Marvel Support/Sales Bias: Mockingbird vs Scarlet Witch vs All-New X-Factor

Most people are aware by now of the Mockingbird situation. The below cover was used for the comic book, and a bunch of assholes decided to harass the comic book’s writer for it until she had to get off Twitter.

Since yesterday, the comic book shot up Amazon’s lists, putting it at #1 for print copies of comic books and #5 for Kindle. The huge sales jump comes after Marvel canceled the solo comic book due to what it cites as low sales. Out of this, science fiction writer Annalee made an important point on Twitter: comic books worked on by women or that feature women not receiving marketing and reviews means people don’t know about comic books they might want to read.

This feed right into something I’ve been saying about how Marvel treated All-New X-Factor and continues to treat Polaris, so now I’m writing a Tumblr post about it. Read on for more.

Numbers

I’ll be going into numbers now. Numbers are important for my message.

Here’s Mockingbird’s sales. The numbers include a link to verify.

Mockingbird #1 (March 2016): 42,335

Mockingbird #2 (April 2016): 32,965
Mockingbird #3 (May 2016): 21,912
Mockingbird #7 (September 2016): 14,751

Got it? Good (or not good, if you don’t get it).

Here’s sales for the Scarlet Witch solo comic book. Same deal.

Scarlet Witch #1 (December 2015): 57,835

Scarlet Witch #2 (January 2016): 25,728


Scarlet Witch #3 (February 2016): 23,900
Scarlet Witch #6 (May 2016): 16,842
Scarlet Witch #10 (September 2016): 15,388

Finally, here’s sales for All-New X-Factor.

All-New X-Factor #1 (January 2014): 45,727
All-New X-Factor #2 (January 2014): 32,228


All-New X-Factor #3 (February 2014): 29,915


All-New X-Factor #10 (July 2014): 22,563


All-New X-Factor #20 (January 2015): 21,132

Mockingbird #7 and ANXF #20 were their series’ last issues. Scarlet Witch is still running, so #10 is its most recent issue.

As far as I’m aware, Mockingbird had almost no marketing from Marvel. I can confirm for a fact that All-New X-Factor got none from Marvel. Scarlet Witch, on the other hand, is getting a lot of promotion from Marvel.

This paints a pretty interesting (and for me, enraging) picture about the way Marvel thinks and operates.

Analysis

As you can see, the sales for both Mockingbird and Scarlet Witch dropped at about the same rate and to the same levels, with the exception that Scarlet Witch’s drop from issue #1 to #2 was much faster. About 10,000 for Mockingbird, compared to about 22,000 for Scarlet Witch.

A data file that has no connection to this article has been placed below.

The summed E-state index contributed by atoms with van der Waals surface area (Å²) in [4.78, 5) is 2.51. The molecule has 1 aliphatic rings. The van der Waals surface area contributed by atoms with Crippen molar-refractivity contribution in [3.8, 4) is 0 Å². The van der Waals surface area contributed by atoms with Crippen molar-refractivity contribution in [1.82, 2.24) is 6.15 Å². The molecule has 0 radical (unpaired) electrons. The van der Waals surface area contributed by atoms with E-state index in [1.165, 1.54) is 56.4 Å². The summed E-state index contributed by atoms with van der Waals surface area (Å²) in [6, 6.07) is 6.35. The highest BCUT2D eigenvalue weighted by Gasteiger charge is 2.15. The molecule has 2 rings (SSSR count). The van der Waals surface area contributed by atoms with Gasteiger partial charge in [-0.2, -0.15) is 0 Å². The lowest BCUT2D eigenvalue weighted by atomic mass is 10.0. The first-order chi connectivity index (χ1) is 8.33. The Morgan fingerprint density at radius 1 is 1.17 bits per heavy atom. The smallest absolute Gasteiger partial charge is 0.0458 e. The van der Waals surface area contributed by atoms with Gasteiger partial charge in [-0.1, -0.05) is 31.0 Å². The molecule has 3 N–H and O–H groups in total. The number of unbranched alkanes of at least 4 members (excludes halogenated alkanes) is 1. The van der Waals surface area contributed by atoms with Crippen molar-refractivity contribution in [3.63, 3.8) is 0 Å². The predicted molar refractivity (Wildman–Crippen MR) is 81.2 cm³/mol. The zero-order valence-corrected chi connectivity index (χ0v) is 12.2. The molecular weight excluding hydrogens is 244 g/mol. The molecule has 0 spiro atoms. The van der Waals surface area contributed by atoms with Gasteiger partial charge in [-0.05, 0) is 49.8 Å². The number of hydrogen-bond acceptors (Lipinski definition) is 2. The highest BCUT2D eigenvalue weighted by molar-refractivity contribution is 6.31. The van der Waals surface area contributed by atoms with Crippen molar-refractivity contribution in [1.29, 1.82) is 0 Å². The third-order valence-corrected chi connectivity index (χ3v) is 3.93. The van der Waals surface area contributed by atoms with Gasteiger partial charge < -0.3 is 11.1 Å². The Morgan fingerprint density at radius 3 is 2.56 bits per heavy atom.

Notice: Scarlet Witch is still running. Its sales have been about as low as Mockingbird’s, and that’s with the benefit of heavy marketing and a major film role for Scarlet Witch that Mockingbird didn’t have. Yet, Mockingbird is the comic that got canceled.

And then, as soon as something really shitty happened to its writer for the final issue, and that caused people to discover the book exists, surprise: it sells like hotcakes on Amazon. Whether the quality of the comic itself is good or bad is immaterial; once people found out about the comic, they were willing to give it a chance.

Now I get into the real impetus behind this post of mine: All-New X-Factor, and Marvel’s unwillingness to support Polaris.

Don’t let All-New X-Factor reaching issue #20 fool you; it only got that high because Peter David churned out scripts at such a rapid pace that the comic often shipped two new issues per month.

All-New X-Factor got almost no marketing support from Marvel (literally only one tweet to advertise it that I’m aware of, that didn’t even refer to the book by its name). With no marketing support, ANXF’s #10 still managed to sell about 8,000 more copies than Scarlet Witch #10… and ANXF got canceled around this same time months-wise anyway.

I’ve always said that if a well-written, respectful comic book with Polaris as a main star were put out by Marvel and got real marketing support, it would not only sell, it would sell beyond anything Marvel could ever comprehend out of the character.

What happened to the Mockingbird solo proves me right.

The Mockingbird solo’s situation vindicates me for everything I’ve ever said about both Polaris and Marvel. With absolutely no help from Marvel, the Mockingbird solo managed to jump from “sales so low it needs to be canceled” to the top of the charts. Meanwhile, with all the resources and the kitchen sink Marvel throws at the current Scarlet Witch solo, it continues to languish at the same numbers or lower that got both Mockingbird and All-New X-Factor canceled.

Two biases held by Marvel have now come to light. First, they’re biased toward doing everything they can to sell Scarlet Witch because she’s already a character in the Marvel Cinematic Universe. Second, they’re biased against Polaris because they can’t use her in the Marvel Cinematic Universe.

Thanks to this situation, Marvel can no longer claim “There isn’t enough fan interest to justify giving Polaris a bigger role.” They can’t claim “Sales of All-New X-Factor were too low to justify being more inclusive toward Polaris and her history.”

Mockingbird just proved that Polaris is one solo comic and real marketing push away from becoming a breakout star of the X-Men franchise just like Emma Frost before her.

Final words

I am truly sorry for the entirely undue and inappropriate harassment Chelsea Cain received from assholes. I wish she had not received any such attacks, and that her final issue sold this well without them. But, because it happened and can’t unhappen, I can at least make something out of it.

I am also not saying the Scarlet Witch solo should be canceled. Rather, I’m saying that Marvel should give Polaris and should have given Mockingbird the same second and third and fourth and eighth chances they keep giving Scarlet Witch.

*drops mic and steps off soapbox*

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